It’s a good thing indeed when a visit to the ballet turns out to be a night full of surprises, all of them good.
Author - Marina Harss
Marina Harss is a free-lance dance writer and translator in New York. Her dance writing has appeared in the New Yorker, The Nation, Playbill, The Faster Times, DanceView, The Forward, Pointe, and Ballet Review. Her translations, which include Irène Némirovsky’s “The Mirador,” Dino Buzzati’s “Poem Strip,” and Pasolini’s “Stories from the City of God” have been published by FSG, Other Press, and New York Review Books. You can check her updates on Twitter at: @MarinaHarss
Is there a ballet more deceptive than Balanchine’s Divertimento from ‘Le Baiser de la Fée’? If so, I’m not aware of it.
What one does not see much of, at least at first glance, is nostalgia for the motherland. “I never had nostalgia about anything,” Baryshnikov says.
Which brings me to Ángel Muñoz who, with Peña, is the real star of the show. The two couldn’t be more different: Peña is all interiority and nuance, while Muñoz is all bluster and instinct.
I’m not yet fully convinced of the wisdom of New York City Ballet’s thematic seasons, organized around the music of a single composer....
Eiko and Koma are now in their sixties. What stays with you is the image of those bodies, tormented, trembling, vulnerable, but ultimately indestructible.
Dance is a difficult thing to experience outside of the theatre, but for the sustainability of the artform it has to find a way to make itself more widely available.
...it’s remarkable how satisfying the old-fashioned virtues of structure and form can be.
More than sculpture, the choreography reminded me of exhibitions of body-building.
On the eve of the Clive Barnes Foundation announcing its annual awards we interview Valerie Taylor-Barnes, the great critics widow, about her life in dance (including the Royal Ballet) and the work of the Foundation...
Tere O’Connor can be a frustrating choreographer. Look for structure and you’ll likely be thwarted, frustrated, or worse. Because it clearly is there, but you can’t understand it.
Over the course of an hour and a half the story is told, more or less, twice: first in swift pantomime (aided by projections) and then in a series of more intensely danced interludes.
Well, performing for me is really about that experience of giving to the audience. In the studio you work and perfect things, you collaborate with your partner, but for me it’s about what happens on the stage, the ability to give something, to your partner, to the audience.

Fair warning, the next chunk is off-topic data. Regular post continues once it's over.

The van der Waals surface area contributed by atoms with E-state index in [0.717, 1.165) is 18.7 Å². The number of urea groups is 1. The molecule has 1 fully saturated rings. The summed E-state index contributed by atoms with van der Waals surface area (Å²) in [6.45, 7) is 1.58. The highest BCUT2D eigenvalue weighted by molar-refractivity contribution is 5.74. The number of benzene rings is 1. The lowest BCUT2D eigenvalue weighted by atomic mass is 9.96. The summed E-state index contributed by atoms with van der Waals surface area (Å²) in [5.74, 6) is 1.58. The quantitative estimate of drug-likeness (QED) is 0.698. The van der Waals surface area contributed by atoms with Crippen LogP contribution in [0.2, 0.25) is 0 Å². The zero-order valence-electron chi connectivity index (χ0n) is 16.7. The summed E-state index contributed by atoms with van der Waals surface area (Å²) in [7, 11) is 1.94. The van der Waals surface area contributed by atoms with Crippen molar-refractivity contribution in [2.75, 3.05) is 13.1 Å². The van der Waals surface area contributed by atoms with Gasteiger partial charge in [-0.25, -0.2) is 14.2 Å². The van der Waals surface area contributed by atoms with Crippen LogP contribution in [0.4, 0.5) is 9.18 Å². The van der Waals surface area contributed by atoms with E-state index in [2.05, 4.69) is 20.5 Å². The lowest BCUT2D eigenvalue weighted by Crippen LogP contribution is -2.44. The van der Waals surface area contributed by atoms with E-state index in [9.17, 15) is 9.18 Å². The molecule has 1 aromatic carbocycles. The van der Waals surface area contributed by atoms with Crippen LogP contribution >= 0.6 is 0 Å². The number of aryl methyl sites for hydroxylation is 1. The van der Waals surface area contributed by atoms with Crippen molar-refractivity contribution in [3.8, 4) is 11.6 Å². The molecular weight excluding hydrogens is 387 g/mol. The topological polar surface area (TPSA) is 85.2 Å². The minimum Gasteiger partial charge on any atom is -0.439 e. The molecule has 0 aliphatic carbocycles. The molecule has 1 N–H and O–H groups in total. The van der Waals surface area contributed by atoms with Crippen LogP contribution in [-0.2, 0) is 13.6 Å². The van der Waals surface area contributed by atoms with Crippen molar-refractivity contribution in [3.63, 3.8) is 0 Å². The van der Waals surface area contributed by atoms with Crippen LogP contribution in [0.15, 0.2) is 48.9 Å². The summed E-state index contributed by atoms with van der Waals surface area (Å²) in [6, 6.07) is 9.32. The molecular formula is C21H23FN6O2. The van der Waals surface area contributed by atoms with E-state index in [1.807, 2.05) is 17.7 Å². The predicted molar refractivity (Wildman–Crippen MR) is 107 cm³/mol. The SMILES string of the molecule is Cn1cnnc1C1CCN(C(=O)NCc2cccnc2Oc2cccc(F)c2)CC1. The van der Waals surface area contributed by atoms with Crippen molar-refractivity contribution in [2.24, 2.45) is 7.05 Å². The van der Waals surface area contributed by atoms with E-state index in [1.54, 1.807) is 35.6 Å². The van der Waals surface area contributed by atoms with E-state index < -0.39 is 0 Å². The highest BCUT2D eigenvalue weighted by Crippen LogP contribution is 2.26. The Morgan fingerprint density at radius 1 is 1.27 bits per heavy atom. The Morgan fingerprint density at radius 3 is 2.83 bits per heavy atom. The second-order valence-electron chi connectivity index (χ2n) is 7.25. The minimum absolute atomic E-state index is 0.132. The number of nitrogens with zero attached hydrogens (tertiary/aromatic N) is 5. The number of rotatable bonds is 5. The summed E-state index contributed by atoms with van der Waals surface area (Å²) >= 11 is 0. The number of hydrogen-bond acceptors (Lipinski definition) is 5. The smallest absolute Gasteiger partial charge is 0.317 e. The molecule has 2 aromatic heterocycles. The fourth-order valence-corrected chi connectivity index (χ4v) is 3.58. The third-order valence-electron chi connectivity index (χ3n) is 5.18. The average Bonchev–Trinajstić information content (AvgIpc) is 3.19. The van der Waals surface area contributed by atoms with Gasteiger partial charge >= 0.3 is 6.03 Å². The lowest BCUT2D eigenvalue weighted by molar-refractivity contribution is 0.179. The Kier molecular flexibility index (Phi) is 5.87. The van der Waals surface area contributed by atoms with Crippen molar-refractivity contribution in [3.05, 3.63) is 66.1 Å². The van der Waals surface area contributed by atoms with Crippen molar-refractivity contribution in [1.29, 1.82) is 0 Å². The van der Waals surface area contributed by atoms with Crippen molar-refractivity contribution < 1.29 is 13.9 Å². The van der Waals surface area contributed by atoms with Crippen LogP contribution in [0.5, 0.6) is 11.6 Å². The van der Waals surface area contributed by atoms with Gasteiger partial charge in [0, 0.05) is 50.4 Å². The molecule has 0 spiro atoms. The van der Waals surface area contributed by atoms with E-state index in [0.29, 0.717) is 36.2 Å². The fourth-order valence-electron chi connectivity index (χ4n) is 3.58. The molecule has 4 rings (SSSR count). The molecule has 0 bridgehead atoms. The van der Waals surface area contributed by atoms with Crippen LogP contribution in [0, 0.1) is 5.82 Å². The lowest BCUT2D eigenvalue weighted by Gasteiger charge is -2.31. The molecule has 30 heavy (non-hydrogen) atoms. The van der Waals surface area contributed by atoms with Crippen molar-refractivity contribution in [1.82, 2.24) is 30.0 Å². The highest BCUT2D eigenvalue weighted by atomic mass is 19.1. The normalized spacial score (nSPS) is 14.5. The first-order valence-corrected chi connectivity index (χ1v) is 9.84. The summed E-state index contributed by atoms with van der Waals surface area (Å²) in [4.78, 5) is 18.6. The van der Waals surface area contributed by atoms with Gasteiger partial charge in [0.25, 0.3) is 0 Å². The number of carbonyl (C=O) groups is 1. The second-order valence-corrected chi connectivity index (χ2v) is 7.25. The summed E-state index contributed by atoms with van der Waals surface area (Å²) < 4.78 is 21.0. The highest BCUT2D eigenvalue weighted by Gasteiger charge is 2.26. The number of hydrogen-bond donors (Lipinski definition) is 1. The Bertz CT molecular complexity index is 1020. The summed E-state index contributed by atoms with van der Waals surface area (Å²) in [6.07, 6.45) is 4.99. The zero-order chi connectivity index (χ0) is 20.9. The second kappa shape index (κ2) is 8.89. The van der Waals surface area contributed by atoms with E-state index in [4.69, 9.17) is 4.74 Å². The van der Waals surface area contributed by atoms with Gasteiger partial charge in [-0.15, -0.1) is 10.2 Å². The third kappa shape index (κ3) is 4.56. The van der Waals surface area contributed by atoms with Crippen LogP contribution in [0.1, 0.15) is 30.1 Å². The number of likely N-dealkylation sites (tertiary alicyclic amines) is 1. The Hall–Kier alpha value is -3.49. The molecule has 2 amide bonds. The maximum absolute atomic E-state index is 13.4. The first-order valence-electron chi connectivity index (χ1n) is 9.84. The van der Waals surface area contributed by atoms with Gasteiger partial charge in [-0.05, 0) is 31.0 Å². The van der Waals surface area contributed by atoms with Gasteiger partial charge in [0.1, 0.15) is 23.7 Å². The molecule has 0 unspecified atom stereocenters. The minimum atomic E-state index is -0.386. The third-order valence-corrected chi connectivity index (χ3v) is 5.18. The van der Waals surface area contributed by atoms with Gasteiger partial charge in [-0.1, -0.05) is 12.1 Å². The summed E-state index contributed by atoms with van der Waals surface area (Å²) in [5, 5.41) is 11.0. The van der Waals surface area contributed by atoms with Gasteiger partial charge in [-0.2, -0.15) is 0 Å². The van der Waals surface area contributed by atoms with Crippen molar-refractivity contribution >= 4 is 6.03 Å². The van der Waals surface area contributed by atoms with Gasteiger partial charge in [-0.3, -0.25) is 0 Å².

When something is beautifully made it never gets old. So it is with Balanchine’s Nutcracker, first performed by New York City Ballet in 1954 and honed to near-perfection over the years.
...once she begins to dance, words become irrelevant: the clarity and detail of her dancing leaves no room for ambiguity or doubt. Like a master story-teller she is able to change registers and points of view in the course of a single solo...
The Unkindness of Ravens - collaborative efforts are not easy, especially when they are cooked up over a short period. The two companies are just similar enough - contemporary, ballet-based - to make the project even more complicated.
It's always been clear that Millepied is a man of intelligence and taste.
Hubbe - handsome and captivating as ever in tight black jeans and an Errol Flynn mustache - assured the Works and Process audience that the famously elegiac Shades scene has not been tampered with...
Tonight’s premiere of Ratmansky's newest work for American Ballet Theatre, Symphony #9, was cause for celebration. In fact, it left me feeling almost lightheaded, and terribly eager to see it again, as soon as possible.
The highlight of the gala was the seventieth-anniversary performance of Agnes De Mille’s Rodeo, preceded by a short film describing its creation, with archival footage of the hilariously histrionic, diminutive choreographer.